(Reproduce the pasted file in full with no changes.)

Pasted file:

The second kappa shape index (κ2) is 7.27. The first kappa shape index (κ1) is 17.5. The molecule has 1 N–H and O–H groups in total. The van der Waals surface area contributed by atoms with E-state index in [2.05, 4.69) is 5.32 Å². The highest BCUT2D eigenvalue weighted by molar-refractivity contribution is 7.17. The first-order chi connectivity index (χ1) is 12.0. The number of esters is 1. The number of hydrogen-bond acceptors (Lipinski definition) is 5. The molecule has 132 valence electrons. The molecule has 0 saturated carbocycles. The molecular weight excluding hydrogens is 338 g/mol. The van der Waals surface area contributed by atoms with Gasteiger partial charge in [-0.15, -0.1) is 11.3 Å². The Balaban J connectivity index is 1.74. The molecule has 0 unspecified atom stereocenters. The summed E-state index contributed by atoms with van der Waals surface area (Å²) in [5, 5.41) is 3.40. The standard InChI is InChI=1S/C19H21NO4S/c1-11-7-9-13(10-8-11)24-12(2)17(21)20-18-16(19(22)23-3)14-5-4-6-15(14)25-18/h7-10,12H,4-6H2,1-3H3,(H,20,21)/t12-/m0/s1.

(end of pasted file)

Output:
The second kappa shape index (κ2) is 7.27. The first kappa shape index (κ1) is 17.5. The molecule has 1 N–H and O–H groups in total. The van der Waals surface area contributed by atoms with E-state index in [2.05, 4.69) is 5.32 Å². The highest BCUT2D eigenvalue weighted by molar-refractivity contribution is 7.17. The first-order chi connectivity index (χ1) is 12.0. The number of esters is 1. The number of hydrogen-bond acceptors (Lipinski definition) is 5. The molecule has 132 valence electrons. The molecule has 0 saturated carbocycles. The molecular weight excluding hydrogens is 338 g/mol. The van der Waals surface area contributed by atoms with Gasteiger partial charge in [-0.15, -0.1) is 11.3 Å². The Balaban J connectivity index is 1.74. The molecule has 0 unspecified atom stereocenters. The summed E-state index contributed by atoms with van der Waals surface area (Å²) in [5, 5.41) is 3.40. The standard InChI is InChI=1S/C19H21NO4S/c1-11-7-9-13(10-8-11)24-12(2)17(21)20-18-16(19(22)23-3)14-5-4-6-15(14)25-18/h7-10,12H,4-6H2,1-3H3,(H,20,21)/t12-/m0/s1.